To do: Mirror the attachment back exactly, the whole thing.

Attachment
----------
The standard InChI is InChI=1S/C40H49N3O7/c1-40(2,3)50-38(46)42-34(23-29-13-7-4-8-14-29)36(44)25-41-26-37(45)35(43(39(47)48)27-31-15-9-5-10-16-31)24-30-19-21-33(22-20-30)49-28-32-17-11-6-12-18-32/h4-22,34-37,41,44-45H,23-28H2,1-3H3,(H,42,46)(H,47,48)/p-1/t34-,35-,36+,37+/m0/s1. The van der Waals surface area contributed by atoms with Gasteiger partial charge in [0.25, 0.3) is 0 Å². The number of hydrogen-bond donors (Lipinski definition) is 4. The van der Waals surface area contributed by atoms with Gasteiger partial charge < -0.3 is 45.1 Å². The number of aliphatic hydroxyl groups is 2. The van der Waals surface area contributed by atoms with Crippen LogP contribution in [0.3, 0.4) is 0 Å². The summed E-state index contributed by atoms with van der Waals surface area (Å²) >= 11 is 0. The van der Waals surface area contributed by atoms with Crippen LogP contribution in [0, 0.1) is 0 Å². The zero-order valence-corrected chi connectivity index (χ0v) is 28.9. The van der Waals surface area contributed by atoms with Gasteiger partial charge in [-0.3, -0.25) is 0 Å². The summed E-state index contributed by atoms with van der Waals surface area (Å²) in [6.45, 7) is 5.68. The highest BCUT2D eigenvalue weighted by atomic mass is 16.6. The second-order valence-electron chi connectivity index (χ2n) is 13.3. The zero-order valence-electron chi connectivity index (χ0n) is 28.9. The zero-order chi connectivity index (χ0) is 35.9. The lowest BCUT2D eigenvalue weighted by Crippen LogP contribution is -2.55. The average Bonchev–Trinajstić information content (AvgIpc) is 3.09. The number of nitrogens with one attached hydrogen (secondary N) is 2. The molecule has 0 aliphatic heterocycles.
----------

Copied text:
The standard InChI is InChI=1S/C40H49N3O7/c1-40(2,3)50-38(46)42-34(23-29-13-7-4-8-14-29)36(44)25-41-26-37(45)35(43(39(47)48)27-31-15-9-5-10-16-31)24-30-19-21-33(22-20-30)49-28-32-17-11-6-12-18-32/h4-22,34-37,41,44-45H,23-28H2,1-3H3,(H,42,46)(H,47,48)/p-1/t34-,35-,36+,37+/m0/s1. The van der Waals surface area contributed by atoms with Gasteiger partial charge in [0.25, 0.3) is 0 Å². The number of hydrogen-bond donors (Lipinski definition) is 4. The van der Waals surface area contributed by atoms with Gasteiger partial charge < -0.3 is 45.1 Å². The number of aliphatic hydroxyl groups is 2. The van der Waals surface area contributed by atoms with Crippen LogP contribution in [0.3, 0.4) is 0 Å². The summed E-state index contributed by atoms with van der Waals surface area (Å²) >= 11 is 0. The van der Waals surface area contributed by atoms with Crippen LogP contribution in [0, 0.1) is 0 Å². The zero-order valence-corrected chi connectivity index (χ0v) is 28.9. The van der Waals surface area contributed by atoms with Gasteiger partial charge in [-0.3, -0.25) is 0 Å². The summed E-state index contributed by atoms with van der Waals surface area (Å²) in [6.45, 7) is 5.68. The highest BCUT2D eigenvalue weighted by atomic mass is 16.6. The second-order valence-electron chi connectivity index (χ2n) is 13.3. The zero-order valence-electron chi connectivity index (χ0n) is 28.9. The zero-order chi connectivity index (χ0) is 35.9. The lowest BCUT2D eigenvalue weighted by Crippen LogP contribution is -2.55. The average Bonchev–Trinajstić information content (AvgIpc) is 3.09. The number of nitrogens with one attached hydrogen (secondary N) is 2. The molecule has 0 aliphatic heterocycles.